1:00 PM ET, March 15, 2014
Greensboro Coliseum, Greensboro, North Carolina
GREENSBORO, N.C. -- Virginia coach Tony Bennett keeps pushing his sixth-ranked Cavaliers for more in what is already the program's best season in more than three decades.
Next up is the chance to do something that even Ralph Sampson couldn't do: Win an Atlantic Coast Conference tournament title.
Anthony Gill hit two free throws with 8.5 seconds left to help Virginia hold off Pittsburgh 51-48 in Saturday's semifinals, sending the Cavaliers to their first championship game in 20 years.
Virginia arrived in Greensboro with its first outright regular-season title since 1981 and only its second No. 1 seed. The Cavs have just one title: the 1976 championship led by tournament most valuable player Wally Walker.
"It would be great to put another banner and have that to share with them," Bennett said. "Wally sent me a text: 'We want some company.'"
The Cavaliers (27-6) didn't have an easy time putting themselves in position for it, letting an eight-point lead slip all the way to one in the final seconds. But Gill, who was shooting 63 percent from the line, calmly made both free throws after James Robinson's hanging layup that had made it 49-48.
Pitt had a chance to tie with 4 seconds left, but Justin Anderson tipped Robinson's 3-pointer to Gill with 0.5 seconds left.
Joe Harris scored 12 points to lead the Cavaliers, who shot 47 percent against the fifth-seeded Panthers (25-9) to earn their first trip to the final since losing to North Carolina in Charlotte in 1994.
"There's no better feeling, of course, but we'll celebrate later," Anderson said. "We're to a point where we have a chance to make a run, not just in the ACC but the NCAA tournament, and we have to ... continue to be humble. This team cherishes that and this team understands that and we'll be fine."
Virginia, which has its best win total in 31 years, will face Duke on Sunday.
Lamar Patterson and Talib Zanna each scored 15 points to lead Pitt, which was in its first ACC tournament. The Panthers, who were going for their first appearance in a league tournament championship game since winning the Big East title in 2008, shot just 37 percent.
The teams met only once this year, when Malcom Brogdon hit a 3-pointer with 0.4 seconds left in a 48-45 road win on Feb. 2. This one came down to another tight finish, though the Cavaliers kept the Panthers at arm's distance for most of the final minutes and maintained a fragile hold on the game.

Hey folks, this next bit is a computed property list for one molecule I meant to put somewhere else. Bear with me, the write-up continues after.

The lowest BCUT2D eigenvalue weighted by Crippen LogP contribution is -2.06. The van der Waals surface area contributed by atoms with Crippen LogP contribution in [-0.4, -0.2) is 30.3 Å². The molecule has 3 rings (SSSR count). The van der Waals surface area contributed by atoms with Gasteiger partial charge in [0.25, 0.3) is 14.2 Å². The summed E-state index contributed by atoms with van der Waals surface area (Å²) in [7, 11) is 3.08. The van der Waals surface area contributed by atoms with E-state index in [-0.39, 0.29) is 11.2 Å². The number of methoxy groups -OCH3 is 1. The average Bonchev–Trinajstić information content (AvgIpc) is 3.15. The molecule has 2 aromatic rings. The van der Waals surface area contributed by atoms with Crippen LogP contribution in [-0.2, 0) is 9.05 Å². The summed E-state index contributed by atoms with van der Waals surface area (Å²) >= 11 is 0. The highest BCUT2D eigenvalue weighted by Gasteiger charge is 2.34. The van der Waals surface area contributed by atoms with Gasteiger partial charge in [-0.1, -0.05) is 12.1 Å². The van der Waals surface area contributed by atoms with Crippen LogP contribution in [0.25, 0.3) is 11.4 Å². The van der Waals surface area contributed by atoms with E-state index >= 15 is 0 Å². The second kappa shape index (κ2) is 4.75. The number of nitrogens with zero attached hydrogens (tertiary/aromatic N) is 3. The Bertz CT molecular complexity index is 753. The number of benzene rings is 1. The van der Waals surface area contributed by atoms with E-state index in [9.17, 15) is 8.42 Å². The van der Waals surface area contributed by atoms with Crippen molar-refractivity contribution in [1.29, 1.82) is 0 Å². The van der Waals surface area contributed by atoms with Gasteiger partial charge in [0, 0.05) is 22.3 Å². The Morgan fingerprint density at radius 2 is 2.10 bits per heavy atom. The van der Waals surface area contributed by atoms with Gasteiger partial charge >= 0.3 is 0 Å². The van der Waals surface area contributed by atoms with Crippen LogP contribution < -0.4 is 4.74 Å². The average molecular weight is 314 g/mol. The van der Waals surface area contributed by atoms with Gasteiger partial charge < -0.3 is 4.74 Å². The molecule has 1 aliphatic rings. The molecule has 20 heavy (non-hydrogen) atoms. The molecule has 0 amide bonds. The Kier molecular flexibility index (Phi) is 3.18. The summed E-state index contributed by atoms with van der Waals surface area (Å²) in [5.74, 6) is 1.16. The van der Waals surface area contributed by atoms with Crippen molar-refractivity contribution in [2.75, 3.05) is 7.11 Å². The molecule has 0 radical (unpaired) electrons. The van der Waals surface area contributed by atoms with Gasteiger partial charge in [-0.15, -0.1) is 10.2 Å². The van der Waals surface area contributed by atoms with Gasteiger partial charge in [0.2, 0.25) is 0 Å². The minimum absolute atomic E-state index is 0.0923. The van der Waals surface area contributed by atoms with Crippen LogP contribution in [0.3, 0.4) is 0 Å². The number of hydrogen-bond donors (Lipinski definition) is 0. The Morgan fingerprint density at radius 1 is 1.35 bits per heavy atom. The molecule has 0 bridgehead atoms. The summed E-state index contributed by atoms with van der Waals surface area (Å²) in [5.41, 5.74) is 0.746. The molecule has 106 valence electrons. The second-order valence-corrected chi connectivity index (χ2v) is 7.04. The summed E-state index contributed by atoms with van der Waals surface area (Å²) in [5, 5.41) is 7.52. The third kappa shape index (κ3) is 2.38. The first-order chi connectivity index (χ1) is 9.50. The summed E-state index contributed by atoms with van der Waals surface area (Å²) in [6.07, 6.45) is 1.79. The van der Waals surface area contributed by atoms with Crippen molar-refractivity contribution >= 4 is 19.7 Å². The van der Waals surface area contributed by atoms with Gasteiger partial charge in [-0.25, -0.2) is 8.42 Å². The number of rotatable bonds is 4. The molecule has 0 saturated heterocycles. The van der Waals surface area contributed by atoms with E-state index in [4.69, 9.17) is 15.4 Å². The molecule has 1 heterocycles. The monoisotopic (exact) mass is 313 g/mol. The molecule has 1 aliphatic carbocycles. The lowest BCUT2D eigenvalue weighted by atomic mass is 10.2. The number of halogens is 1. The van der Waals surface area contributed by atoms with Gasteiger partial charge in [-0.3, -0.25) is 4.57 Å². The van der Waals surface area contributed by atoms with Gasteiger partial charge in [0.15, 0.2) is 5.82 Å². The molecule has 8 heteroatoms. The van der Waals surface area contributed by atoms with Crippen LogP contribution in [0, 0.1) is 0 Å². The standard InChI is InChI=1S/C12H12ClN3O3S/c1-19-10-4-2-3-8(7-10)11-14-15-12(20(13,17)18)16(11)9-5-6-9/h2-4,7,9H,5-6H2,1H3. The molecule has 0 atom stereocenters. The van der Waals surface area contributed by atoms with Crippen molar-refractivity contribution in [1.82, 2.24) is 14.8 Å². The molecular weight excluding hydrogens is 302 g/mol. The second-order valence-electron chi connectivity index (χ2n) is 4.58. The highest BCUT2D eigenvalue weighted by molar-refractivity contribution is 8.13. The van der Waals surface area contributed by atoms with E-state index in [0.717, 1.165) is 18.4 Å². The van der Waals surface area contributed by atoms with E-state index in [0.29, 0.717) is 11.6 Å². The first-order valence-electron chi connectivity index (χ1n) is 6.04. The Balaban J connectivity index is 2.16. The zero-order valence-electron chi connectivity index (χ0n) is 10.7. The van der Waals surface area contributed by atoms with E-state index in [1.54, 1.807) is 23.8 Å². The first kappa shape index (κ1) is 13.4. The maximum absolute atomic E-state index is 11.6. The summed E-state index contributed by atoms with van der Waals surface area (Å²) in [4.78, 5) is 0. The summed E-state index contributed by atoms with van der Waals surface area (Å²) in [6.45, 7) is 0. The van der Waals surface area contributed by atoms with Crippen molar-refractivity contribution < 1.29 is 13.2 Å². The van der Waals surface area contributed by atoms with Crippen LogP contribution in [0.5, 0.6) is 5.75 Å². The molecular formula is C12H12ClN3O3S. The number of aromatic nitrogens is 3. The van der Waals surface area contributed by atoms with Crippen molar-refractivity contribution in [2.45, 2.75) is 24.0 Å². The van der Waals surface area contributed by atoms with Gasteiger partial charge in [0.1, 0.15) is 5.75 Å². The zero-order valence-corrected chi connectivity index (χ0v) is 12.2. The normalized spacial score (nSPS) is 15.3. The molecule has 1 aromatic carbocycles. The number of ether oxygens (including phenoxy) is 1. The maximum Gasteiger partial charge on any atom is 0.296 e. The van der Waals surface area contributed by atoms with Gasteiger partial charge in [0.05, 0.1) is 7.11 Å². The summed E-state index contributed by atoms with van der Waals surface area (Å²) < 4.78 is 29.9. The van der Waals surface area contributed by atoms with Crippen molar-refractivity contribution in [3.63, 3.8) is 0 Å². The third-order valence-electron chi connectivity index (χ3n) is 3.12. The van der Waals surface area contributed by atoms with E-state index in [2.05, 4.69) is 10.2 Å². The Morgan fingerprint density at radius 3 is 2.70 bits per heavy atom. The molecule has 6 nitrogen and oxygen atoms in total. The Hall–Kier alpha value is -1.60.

After trailing by eight, Pitt closed to within 47-44 and got a good look for the tie on Josh Newkirk's 3-point attempt with 1:45 left, but never could level the game.
"Neither team really made that many mistakes," Robinson said. "Every mistake that we did make, they capitalized on."
Pitt got as close as 49-48 when Robinson stripped Brogdon and drove for a hanging layup over Akil Mitchell -- hitting it through contact from Mitchell but with no whistle -- with 10 seconds left to set up Gill's big free throws.
Pitt coach Jamie Dixon thought Robinson should've been going to the line to tie it, too.
"What can you do?" Dixon said. "We just watched it. Everybody saw it. I can't comment on anything else besides that. I can't state the obvious."
Mitchell didn't put up much of an argument, saying he was a little surprised there was no whistle.
"I wanted to contest it as best as I could," he said. "I definitely didn't want to foul. But, you know, they let it go."
Virginia led 26-24 at the break and used a strong shooting start to the second half to finally build a working margin. The Cavaliers took their biggest lead on Gill's hook shot to make it 45-37 with 9:30 left.
But the Cavaliers suddenly went cold, going 6 minutes without a point while the Panthers started inching back into the game.
Pitt opened its first ACC tournament with a 29-point romp against Wake Forest in Thursday's first round. The Panthers then dominated No. 15 North Carolina for much of Friday's quarterfinals, building a 20-point lead before having to hold off a frantic comeback attempt to reach the semifinals.
Pitt lasted the longest of the three new league members. Notre Dame was eliminated in the tournament's first-round opener Wednesday, while NC State upset No. 11 Syracuse in Friday night's quarterfinals.
GREENSBORO, NC - MARCH 15: Joe Harris #12 of the Virginia Cavaliers yells to teammates against the Pittsburgh...(Photo by Streeter Lecka/Getty Images)
Team Stat Comparison
|FG Made-Attempted||18-49 (.367)||21-45 (.467)|
|3P Made-Attempted||3-14 (.214)||3-12 (.250)|
|FT Made-Attempted||9-14 (.643)||6-7 (.857)|
|Fouls (Tech/Flagrant)||14 (0/0)||13 (0/0)|
Next 5 Games
ACC Conference Standings
|TEAM||CONF W-L||TOTAL W-L|
|#15 North Carolina||13-5||23-9|
|North Carolina State||9-9||21-13|
|View expanded standings »|
Virginia held Pittsburgh to 11 points on 16% (4-of-25) shooting on field goal attempts outside 5 feet Saturday. Offensively, the Cavaliers were at their best attacking the rim as well as they scored 26 points at the rim on 76% (13-of-17) shooting but shot 28% (8-of-28) on attempts beyond 5 feet.[+]
Pittsburgh Offense - Saturday
*Virginia held Pittsburgh to 11 points on 16% (4-of-25) shooting on field goal attempts outside 5 feet Saturday.[+]
*The Cavaliers held Pittsburgh to one second-chance point in the second half after allowing nine in the first half. Virginia allows 8.3 second-chance points per game, fewest in the ACC.
*Virginia was at its best attacking the rim as the Cavaliers scored 26 points at the rim on 76% (13-of-17) shooting. Virginia shot 28% (8-of-28) on attempts beyond 5 feet.
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